(Date:2/5/2016)... ... February 05, 2016 , ... The American public tends ... water may be safer than regular municipal or well water. The recent experience with ... Sharon Kleyne, could go a long way toward increasing public acceptance of recycled waste ...
(Date:2/5/2016)... ... February 05, 2016 , ... Give To Cure ... to search for and donate to Give To Cure’s campaign that is crowdfunding clinical ... lets users make and share payments through a smart device. In 2015 alone, Venmo ...
(Date:2/5/2016)... ... February 05, 2016 , ... Pivot Point Consulting, a ... KLAS: Software & Services for HIT Implementation Support & Staffing report with an ... vendor performance by healthcare executives, managers and clinicians representing over 4,500 hospitals and ...
(Date:2/5/2016)... Georgia (PRWEB) , ... February 05, 2016 , ... Dr. ... to announce their 2nd Annual No Cost Dental Day to individuals in need. The ... The purpose of this No Cost Dental Day is to provide dental care to ...
Breaking Medicine News(10 mins):
(Date:2/4/2016)... LONDON , Feb. 4, 2016 ... Summary Global Markets Direct,s, ,Wegener Polyangiitis - ... the Wegener Polyangiitis,s therapeutic pipeline. This report ... Wegener Polyangiitis, complete with comparative analysis at various ... action (MoA), route of administration (RoA) and molecule ...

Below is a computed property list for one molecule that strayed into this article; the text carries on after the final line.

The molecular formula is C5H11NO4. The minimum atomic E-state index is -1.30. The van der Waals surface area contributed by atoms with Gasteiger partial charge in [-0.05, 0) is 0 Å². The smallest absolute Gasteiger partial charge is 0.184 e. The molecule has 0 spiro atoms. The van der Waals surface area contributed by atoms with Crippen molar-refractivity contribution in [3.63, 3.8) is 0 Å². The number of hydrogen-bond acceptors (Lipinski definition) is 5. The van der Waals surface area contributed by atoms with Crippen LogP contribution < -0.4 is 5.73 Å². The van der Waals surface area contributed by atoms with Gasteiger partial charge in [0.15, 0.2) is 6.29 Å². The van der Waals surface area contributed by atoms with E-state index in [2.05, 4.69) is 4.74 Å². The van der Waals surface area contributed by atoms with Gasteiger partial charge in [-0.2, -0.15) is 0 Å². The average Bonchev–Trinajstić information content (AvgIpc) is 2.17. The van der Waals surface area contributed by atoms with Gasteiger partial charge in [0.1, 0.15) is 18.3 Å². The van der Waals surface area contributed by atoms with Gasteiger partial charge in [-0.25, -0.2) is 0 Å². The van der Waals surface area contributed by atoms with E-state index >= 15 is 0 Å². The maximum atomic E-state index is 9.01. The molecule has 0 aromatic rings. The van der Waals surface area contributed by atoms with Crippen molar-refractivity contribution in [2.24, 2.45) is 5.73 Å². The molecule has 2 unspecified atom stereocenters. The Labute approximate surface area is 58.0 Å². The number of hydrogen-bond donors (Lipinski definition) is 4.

(Date:2/4/2016)... -- Summary Breast cancer, a malignant neoplasm, is ... cancer in women worldwide, accounting for 16% of all ... of women diagnosed with breast cancer has increased over ... has declined due to earlier diagnosis and better treatment ... the past four decades, especially with increasing usage of ...
(Date:2/4/2016)... 2016 Frontier Pharma: Chronic Obstructive Pulmonary ... Chronic Obstructive Pulmonary Disease (COPD) ... of the airways and lungs. Persistent breathing difficulties ... disease one of the leading causes of morbidity ... world. COPD is linked to cumulative exposure to ...
Breaking Medicine Technology: